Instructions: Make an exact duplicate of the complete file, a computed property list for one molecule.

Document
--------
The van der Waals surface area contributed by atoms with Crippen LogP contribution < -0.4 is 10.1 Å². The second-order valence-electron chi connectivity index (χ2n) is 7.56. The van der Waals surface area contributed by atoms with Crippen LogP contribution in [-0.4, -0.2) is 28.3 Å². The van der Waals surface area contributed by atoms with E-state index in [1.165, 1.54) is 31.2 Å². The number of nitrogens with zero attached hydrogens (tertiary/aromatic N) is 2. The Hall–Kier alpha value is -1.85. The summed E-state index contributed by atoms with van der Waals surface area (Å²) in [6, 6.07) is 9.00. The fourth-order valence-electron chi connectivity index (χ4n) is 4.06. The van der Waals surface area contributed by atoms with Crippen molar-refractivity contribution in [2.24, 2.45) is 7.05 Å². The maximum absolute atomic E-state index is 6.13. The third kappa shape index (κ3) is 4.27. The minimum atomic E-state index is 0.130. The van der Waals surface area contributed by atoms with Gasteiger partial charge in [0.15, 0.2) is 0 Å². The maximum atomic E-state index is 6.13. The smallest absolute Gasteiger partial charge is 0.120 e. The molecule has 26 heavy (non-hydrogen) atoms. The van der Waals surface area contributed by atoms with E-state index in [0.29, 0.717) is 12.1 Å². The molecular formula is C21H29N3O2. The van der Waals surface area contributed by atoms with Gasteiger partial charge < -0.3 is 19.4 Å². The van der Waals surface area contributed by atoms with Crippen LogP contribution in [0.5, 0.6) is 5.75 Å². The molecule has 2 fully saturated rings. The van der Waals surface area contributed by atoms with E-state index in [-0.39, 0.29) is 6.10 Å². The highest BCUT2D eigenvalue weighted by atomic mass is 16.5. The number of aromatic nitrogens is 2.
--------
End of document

The van der Waals surface area contributed by atoms with Crippen LogP contribution < -0.4 is 10.1 Å². The second-order valence-electron chi connectivity index (χ2n) is 7.56. The van der Waals surface area contributed by atoms with Crippen LogP contribution in [-0.4, -0.2) is 28.3 Å². The van der Waals surface area contributed by atoms with E-state index in [1.165, 1.54) is 31.2 Å². The number of nitrogens with zero attached hydrogens (tertiary/aromatic N) is 2. The Hall–Kier alpha value is -1.85. The summed E-state index contributed by atoms with van der Waals surface area (Å²) in [6, 6.07) is 9.00. The fourth-order valence-electron chi connectivity index (χ4n) is 4.06. The van der Waals surface area contributed by atoms with Crippen molar-refractivity contribution in [2.24, 2.45) is 7.05 Å². The maximum absolute atomic E-state index is 6.13. The third kappa shape index (κ3) is 4.27. The minimum atomic E-state index is 0.130. The van der Waals surface area contributed by atoms with Gasteiger partial charge in [0.15, 0.2) is 0 Å². The maximum atomic E-state index is 6.13. The smallest absolute Gasteiger partial charge is 0.120 e. The molecule has 26 heavy (non-hydrogen) atoms. The van der Waals surface area contributed by atoms with E-state index in [0.29, 0.717) is 12.1 Å². The molecular formula is C21H29N3O2. The van der Waals surface area contributed by atoms with Gasteiger partial charge < -0.3 is 19.4 Å². The van der Waals surface area contributed by atoms with Crippen LogP contribution in [0.5, 0.6) is 5.75 Å². The molecule has 2 fully saturated rings. The van der Waals surface area contributed by atoms with E-state index in [-0.39, 0.29) is 6.10 Å². The highest BCUT2D eigenvalue weighted by atomic mass is 16.5. The number of aromatic nitrogens is 2.